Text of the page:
These observations aren’t just anecdotal. There is data collected by police and regularly reported to the FBI that shows people of color being stopped far more than whites. In Ferguson, MO, where Michael Brown was killed, 2013 data from the Missouri Attorney General shows that 92 percent of searches and 86 percent of car stops involved blacks but only 67 percent of the town’s population is black. Of that number 34 percent of searches of white suspects found contraband, versus only 22 for black suspects. It’s with realities like this, which are common across the US, that black people face the news of Michael Brown’s shooting and now the news that Officer Wilson wasn’t indicted on any charges of wrong-doing in this case.
As someone who is committed to reconciliation I ‘get it’ when people (of any race) don’t understand the unrest around the situation in Ferguson. If nothing in your experience immediately connects to that kind of radicalized oppression, I see why you may think of the news as over-hyped and the reactions as inappropriate. However, too often judgments are made about the character of the people involved that isn’t informed by a sense of compassion or understanding for an experience that may be very different from your own.
But why does that matter?
So often when discussion of topics of race, gender, orientation, economic status, and the varying experiences of people across these classes comes up, I simply sit and listen. I listen to see who is saying something damaging, who is searching for answers, and who is showing themselves as an ally to the more vulnerable party. This isn’t so I can judge someone as right or wrong, it’s actually to see where I can be a support, and where I may be able to find support later. What I really want to know is “do you care?”. I believe there are powerful connections to be made when people care for and understand each other.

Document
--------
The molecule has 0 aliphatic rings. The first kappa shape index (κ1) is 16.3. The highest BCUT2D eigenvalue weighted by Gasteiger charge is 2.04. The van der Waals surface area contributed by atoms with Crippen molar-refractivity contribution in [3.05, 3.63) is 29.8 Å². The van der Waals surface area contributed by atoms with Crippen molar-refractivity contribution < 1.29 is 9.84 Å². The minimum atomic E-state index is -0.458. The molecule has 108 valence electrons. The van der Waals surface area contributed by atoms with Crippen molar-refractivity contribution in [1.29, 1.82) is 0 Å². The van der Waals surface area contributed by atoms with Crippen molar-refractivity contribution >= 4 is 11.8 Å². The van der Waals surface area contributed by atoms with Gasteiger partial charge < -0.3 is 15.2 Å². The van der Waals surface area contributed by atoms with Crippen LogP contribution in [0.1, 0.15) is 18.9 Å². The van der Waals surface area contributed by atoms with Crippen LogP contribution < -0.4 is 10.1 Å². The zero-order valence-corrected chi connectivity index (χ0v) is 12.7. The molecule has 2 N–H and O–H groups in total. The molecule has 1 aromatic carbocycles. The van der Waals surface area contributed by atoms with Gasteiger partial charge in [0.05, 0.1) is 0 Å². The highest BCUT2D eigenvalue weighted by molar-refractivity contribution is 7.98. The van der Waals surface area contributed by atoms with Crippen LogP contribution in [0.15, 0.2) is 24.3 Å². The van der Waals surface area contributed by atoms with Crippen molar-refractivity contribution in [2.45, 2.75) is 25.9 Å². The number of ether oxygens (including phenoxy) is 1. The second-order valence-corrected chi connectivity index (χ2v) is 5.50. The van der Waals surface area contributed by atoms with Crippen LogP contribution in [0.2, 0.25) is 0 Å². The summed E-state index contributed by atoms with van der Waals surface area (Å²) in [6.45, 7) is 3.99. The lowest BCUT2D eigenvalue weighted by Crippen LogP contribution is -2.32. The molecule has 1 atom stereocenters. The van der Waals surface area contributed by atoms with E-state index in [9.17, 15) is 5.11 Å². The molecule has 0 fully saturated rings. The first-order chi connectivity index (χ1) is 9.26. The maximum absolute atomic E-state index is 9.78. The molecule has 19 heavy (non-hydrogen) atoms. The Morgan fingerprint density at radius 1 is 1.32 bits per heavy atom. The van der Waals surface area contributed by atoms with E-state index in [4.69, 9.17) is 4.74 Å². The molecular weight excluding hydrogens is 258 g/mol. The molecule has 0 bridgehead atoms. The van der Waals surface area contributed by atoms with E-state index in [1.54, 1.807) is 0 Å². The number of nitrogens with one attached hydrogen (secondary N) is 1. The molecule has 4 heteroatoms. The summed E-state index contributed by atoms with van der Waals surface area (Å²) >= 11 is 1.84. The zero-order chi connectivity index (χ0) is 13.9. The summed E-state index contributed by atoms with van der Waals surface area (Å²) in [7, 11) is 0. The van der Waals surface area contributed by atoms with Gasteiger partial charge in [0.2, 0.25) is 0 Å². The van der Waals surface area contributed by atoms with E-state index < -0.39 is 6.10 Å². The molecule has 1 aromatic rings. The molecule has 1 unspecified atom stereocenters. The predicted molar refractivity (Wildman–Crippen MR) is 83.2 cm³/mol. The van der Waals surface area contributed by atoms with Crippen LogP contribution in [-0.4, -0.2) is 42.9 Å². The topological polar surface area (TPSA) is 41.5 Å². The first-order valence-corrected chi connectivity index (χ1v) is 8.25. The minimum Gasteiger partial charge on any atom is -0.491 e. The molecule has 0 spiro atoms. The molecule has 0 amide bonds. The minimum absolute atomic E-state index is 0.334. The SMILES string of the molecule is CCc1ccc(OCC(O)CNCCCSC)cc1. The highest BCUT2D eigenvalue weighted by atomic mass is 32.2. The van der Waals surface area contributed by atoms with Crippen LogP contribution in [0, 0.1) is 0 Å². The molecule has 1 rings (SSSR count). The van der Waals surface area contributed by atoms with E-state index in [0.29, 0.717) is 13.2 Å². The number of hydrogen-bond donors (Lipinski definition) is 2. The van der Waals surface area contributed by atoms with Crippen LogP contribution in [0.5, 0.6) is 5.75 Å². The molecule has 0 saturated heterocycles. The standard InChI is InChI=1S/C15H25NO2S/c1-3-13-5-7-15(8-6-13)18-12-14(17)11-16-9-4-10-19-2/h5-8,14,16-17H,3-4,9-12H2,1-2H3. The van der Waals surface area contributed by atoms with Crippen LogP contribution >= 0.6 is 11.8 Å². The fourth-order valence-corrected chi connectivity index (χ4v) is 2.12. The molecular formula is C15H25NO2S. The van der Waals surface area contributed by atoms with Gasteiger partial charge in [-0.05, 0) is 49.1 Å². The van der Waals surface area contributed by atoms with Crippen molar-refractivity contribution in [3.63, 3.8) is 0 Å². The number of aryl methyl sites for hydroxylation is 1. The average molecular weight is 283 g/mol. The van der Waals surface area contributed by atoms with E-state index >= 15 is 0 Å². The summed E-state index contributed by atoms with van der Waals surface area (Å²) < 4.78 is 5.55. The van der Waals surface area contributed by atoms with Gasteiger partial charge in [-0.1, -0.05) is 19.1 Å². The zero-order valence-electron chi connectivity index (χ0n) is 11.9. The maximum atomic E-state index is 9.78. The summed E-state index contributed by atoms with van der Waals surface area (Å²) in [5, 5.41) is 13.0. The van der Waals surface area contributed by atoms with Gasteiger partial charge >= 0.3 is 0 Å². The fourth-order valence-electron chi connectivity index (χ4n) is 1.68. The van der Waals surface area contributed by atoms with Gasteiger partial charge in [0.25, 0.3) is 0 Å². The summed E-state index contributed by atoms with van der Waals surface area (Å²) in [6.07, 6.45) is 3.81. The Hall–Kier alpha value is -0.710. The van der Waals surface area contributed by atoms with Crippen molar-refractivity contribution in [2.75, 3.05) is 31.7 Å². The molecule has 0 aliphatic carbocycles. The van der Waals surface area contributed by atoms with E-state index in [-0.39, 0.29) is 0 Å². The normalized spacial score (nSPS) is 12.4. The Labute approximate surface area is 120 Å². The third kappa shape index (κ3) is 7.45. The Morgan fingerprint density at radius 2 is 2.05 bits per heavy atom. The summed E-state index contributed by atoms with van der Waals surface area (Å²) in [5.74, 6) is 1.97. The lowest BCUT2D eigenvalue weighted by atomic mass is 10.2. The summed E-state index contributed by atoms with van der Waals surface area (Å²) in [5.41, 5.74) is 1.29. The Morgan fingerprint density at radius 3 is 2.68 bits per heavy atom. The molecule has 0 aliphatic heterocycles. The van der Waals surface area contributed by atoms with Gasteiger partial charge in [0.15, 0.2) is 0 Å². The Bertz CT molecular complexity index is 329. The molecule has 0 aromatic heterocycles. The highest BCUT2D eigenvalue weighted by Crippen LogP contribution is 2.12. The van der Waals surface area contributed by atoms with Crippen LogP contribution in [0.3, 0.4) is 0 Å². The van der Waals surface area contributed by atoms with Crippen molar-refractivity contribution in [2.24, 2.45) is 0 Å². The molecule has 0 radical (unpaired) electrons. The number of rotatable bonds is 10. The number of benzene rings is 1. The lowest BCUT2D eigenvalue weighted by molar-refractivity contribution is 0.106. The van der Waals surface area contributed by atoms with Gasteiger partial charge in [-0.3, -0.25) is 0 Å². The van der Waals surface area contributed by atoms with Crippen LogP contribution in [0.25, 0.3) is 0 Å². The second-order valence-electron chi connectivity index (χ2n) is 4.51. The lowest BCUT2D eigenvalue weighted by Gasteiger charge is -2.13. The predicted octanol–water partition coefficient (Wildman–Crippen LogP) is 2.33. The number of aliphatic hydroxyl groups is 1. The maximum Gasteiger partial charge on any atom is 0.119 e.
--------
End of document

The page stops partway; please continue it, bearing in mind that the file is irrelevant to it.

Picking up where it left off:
My life has been enriched by people who have gone beyond our differences to see me and affirm how they connect with my story. The opposite has also been true – I’ve been wounded by people who – because they couldn’t understand me or because they didn’t care – have said and done some of the most hurtful and isolating things in my life.
We all have the potential to uplift or to tear one another down with our words and actions. When we show love by caring about the plight of the other, I believe we can begin to restore the humanity in all of us that is created in the image and likeness of God. When we show compassion and concern for things like the system of racism that creates situations like the one in Ferguson, or for the struggle of LGBTQ people to find love, safety, and acceptance in the world and in church, we can send powerful messages to people around us that say ‘I care.’
This is not to say that we always have to agree on these issues but rather to love the other person despite our differences or disagreements. So in your conversations, your comments on blogs and social media – in what you say from pulpits and soap boxes, in the way you respond to what you see presented on TV or as you walk down your street, please let love lead and communicate in word and action that people matter.
“We have flown the air like birds and swum the sea like fishes, but have yet to learn the simple act of walking the earth like brothers.”
― Martin Luther King Jr.